So far I've opted for the latter.

I am grateful that Opera is the last of the major browsers to continue supporting OS X 10.4 with the latest version, now that Firefox has terminated Tiger support at Version 3.6 and Safari users are relegated to second-class version 4.1.2, while Chrome has never supported Power PC.

iCab still supports Tiger with its contemporary version 4.8; Sea Monkey with version 2.0.8 and Camino 2.0.4 are continuing Tiger support for now, but since they are both based on the Mozilla Gecko browser engine and Mozilla has dumped Tiger support for post-3.6 Firefox, it's questionable for how long.

I expect that good ol' iCab will hang in with Tiger for a while yet ( they still offer a 68k classic Mac OS browser with development frozen some years ago), but rumor has it that Safari 4.x will be the last of the Mohicans for Apple's Tiger browsers, so I'm hoping that Opera will continue to get the bugs out of version 10.62.

* Looking at Low End Mac logs for the past month, Safari is the top Mac browser at 33.24%, followed by Firefox at 13.84%, Chrome at 4.11%, Camino at 0.74%, Opera at 0.36%, and old versions of Internet Explorer for Mac at 0.17%. Opera is more popular than Safari on Windows, where IE dominates at 16.98%, followed closely by Firefox at 14.25%. Chrome for Windows holds third place at 6.84%, Opera is #4 at 0.88%, and Safari accounts for 0.84%. Because Firefox is popular on both platforms while IE is seldom used on Macs and Safari rarely used on Windows, it blows past IE for total share at 29.71%. Safari, Firefox, IE, and Chrome are the only browsers above the 10% mark.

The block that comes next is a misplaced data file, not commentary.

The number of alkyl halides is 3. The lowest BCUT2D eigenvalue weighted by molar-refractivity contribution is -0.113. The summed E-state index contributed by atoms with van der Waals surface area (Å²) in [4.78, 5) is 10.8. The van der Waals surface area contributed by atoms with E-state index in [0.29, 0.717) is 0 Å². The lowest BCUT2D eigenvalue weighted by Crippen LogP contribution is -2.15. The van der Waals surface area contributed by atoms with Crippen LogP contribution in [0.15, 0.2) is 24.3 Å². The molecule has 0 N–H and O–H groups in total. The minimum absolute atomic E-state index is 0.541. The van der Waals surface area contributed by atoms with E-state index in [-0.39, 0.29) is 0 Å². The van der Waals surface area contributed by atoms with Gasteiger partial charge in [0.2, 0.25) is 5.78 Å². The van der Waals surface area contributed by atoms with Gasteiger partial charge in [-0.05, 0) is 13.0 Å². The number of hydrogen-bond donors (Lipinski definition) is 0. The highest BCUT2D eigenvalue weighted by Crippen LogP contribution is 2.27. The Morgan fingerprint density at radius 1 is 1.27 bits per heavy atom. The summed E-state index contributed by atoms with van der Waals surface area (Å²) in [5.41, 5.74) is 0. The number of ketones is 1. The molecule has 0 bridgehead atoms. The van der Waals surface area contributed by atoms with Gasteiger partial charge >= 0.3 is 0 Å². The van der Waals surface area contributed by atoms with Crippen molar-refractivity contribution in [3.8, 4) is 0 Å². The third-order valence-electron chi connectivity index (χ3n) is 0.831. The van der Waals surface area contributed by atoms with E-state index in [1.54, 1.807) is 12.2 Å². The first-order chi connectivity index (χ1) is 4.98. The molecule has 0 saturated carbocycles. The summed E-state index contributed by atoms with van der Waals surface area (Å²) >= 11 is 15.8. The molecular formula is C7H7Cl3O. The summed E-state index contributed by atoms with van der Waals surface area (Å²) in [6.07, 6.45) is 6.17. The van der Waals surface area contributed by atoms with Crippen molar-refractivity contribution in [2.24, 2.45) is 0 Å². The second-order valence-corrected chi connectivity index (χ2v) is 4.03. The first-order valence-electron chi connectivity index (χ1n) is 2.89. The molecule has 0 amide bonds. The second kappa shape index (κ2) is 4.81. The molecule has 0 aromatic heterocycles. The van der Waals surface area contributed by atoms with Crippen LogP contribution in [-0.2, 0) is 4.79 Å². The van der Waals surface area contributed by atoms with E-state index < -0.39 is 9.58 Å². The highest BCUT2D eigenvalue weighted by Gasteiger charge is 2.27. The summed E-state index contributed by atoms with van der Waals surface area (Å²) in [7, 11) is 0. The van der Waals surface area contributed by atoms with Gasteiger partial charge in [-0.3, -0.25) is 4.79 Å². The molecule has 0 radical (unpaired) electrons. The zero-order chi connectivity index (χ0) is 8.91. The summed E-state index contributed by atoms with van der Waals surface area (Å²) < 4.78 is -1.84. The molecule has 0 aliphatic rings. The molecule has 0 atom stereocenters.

Appendix

New in Opera 10.62:

User interface

Fixed

  • Selection jumps while backspacing in a rich text editor

Opera closing when searching on hotels.com

  • Not being able to click or select links or text

Opera freezing when leaving a canvas, audio, or JavaScript game

  • A missing plugin dialog might cause Opera to close
  • Bodyless documents causing Opera to close in accessibility mode
  • Entering text being very slow on OS X 10.4 Tiger
  • Enabling on demand plugins as the default for Mac 10.4 and PPC
  • Loading of streaming plugins in Opera Turbo
  • Typing slowing down when there are many bookmarks

Display and scripting

Added

  • 9 More MIME file types and suffixes for compressed tar files

Fixed

  • Fallback not displaying for Java types when plugins are disabled
  • Items disappearing from the cache

Mail, news, chat

Added

  • FastMail domains and hotmail.co.uk to the email auto-configuration

Fixed

  • Missing images in feed preview (media RSS)

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Charles Moore has been a freelance journalist since 1987 and began writing for Mac websites in May 1998. His The Road Warrior column was a regular feature on MacOpinion, he is news editor at Applelinks.com and a columnist at MacPrices.net. If you find his articles helpful, please consider making a donation to his tip jar.